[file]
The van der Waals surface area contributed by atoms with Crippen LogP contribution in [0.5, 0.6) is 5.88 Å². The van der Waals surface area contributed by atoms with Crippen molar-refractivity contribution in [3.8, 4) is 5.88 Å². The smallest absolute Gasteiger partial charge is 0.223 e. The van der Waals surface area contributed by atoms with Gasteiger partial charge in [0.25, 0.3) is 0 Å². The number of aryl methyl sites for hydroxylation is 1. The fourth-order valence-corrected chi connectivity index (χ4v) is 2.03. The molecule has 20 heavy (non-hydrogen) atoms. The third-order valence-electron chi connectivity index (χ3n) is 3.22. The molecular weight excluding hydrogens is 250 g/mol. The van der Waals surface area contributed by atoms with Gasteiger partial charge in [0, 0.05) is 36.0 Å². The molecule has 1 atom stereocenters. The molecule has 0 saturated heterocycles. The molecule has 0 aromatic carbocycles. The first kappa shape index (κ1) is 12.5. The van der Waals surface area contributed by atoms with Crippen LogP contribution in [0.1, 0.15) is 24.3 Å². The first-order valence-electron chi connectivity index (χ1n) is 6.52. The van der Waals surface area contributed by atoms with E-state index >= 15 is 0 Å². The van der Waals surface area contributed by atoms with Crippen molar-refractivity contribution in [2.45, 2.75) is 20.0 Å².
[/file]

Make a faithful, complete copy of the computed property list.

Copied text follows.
The van der Waals surface area contributed by atoms with Crippen LogP contribution in [0.5, 0.6) is 5.88 Å². The van der Waals surface area contributed by atoms with Crippen molar-refractivity contribution in [3.8, 4) is 5.88 Å². The smallest absolute Gasteiger partial charge is 0.223 e. The van der Waals surface area contributed by atoms with Gasteiger partial charge in [0.25, 0.3) is 0 Å². The number of aryl methyl sites for hydroxylation is 1. The fourth-order valence-corrected chi connectivity index (χ4v) is 2.03. The molecule has 20 heavy (non-hydrogen) atoms. The third-order valence-electron chi connectivity index (χ3n) is 3.22. The molecular weight excluding hydrogens is 250 g/mol. The van der Waals surface area contributed by atoms with Gasteiger partial charge in [0, 0.05) is 36.0 Å². The molecule has 1 atom stereocenters. The molecule has 0 saturated heterocycles. The molecule has 0 aromatic carbocycles. The first kappa shape index (κ1) is 12.5. The van der Waals surface area contributed by atoms with Crippen LogP contribution in [0.1, 0.15) is 24.3 Å². The first-order valence-electron chi connectivity index (χ1n) is 6.52. The van der Waals surface area contributed by atoms with E-state index >= 15 is 0 Å². The van der Waals surface area contributed by atoms with Crippen molar-refractivity contribution in [2.45, 2.75) is 20.0 Å².